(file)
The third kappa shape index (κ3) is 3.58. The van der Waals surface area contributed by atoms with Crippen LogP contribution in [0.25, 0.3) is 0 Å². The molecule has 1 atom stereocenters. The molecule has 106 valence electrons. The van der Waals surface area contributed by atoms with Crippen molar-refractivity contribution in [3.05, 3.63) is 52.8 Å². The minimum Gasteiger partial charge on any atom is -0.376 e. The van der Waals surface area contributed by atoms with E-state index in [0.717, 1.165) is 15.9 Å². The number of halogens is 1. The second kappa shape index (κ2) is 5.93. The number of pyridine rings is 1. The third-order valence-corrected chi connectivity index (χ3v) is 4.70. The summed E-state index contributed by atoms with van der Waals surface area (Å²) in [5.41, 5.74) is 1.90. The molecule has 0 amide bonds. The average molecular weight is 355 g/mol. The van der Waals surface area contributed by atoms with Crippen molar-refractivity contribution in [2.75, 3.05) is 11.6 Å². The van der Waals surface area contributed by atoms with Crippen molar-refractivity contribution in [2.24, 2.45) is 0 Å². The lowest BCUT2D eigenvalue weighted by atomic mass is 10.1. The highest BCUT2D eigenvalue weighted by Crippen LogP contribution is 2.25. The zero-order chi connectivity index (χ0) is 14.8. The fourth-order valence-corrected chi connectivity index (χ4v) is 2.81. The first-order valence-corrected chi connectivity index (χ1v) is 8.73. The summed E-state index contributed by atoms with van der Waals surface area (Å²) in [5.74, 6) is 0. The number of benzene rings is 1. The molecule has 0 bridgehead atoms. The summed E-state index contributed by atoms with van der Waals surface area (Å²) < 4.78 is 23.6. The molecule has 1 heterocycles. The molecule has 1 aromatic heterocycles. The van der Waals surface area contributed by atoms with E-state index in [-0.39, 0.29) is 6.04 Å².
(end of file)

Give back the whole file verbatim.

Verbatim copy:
The third kappa shape index (κ3) is 3.58. The van der Waals surface area contributed by atoms with Crippen LogP contribution in [0.25, 0.3) is 0 Å². The molecule has 1 atom stereocenters. The molecule has 106 valence electrons. The van der Waals surface area contributed by atoms with Crippen molar-refractivity contribution in [3.05, 3.63) is 52.8 Å². The minimum Gasteiger partial charge on any atom is -0.376 e. The van der Waals surface area contributed by atoms with E-state index in [0.717, 1.165) is 15.9 Å². The number of halogens is 1. The second kappa shape index (κ2) is 5.93. The number of pyridine rings is 1. The third-order valence-corrected chi connectivity index (χ3v) is 4.70. The summed E-state index contributed by atoms with van der Waals surface area (Å²) in [5.41, 5.74) is 1.90. The molecule has 0 amide bonds. The average molecular weight is 355 g/mol. The van der Waals surface area contributed by atoms with Crippen molar-refractivity contribution in [2.75, 3.05) is 11.6 Å². The van der Waals surface area contributed by atoms with Crippen molar-refractivity contribution in [2.24, 2.45) is 0 Å². The lowest BCUT2D eigenvalue weighted by atomic mass is 10.1. The highest BCUT2D eigenvalue weighted by Crippen LogP contribution is 2.25. The zero-order chi connectivity index (χ0) is 14.8. The fourth-order valence-corrected chi connectivity index (χ4v) is 2.81. The first-order valence-corrected chi connectivity index (χ1v) is 8.73. The summed E-state index contributed by atoms with van der Waals surface area (Å²) in [5.74, 6) is 0. The number of benzene rings is 1. The molecule has 0 bridgehead atoms. The summed E-state index contributed by atoms with van der Waals surface area (Å²) < 4.78 is 23.6. The molecule has 1 heterocycles. The molecule has 1 aromatic heterocycles. The van der Waals surface area contributed by atoms with E-state index in [-0.39, 0.29) is 6.04 Å².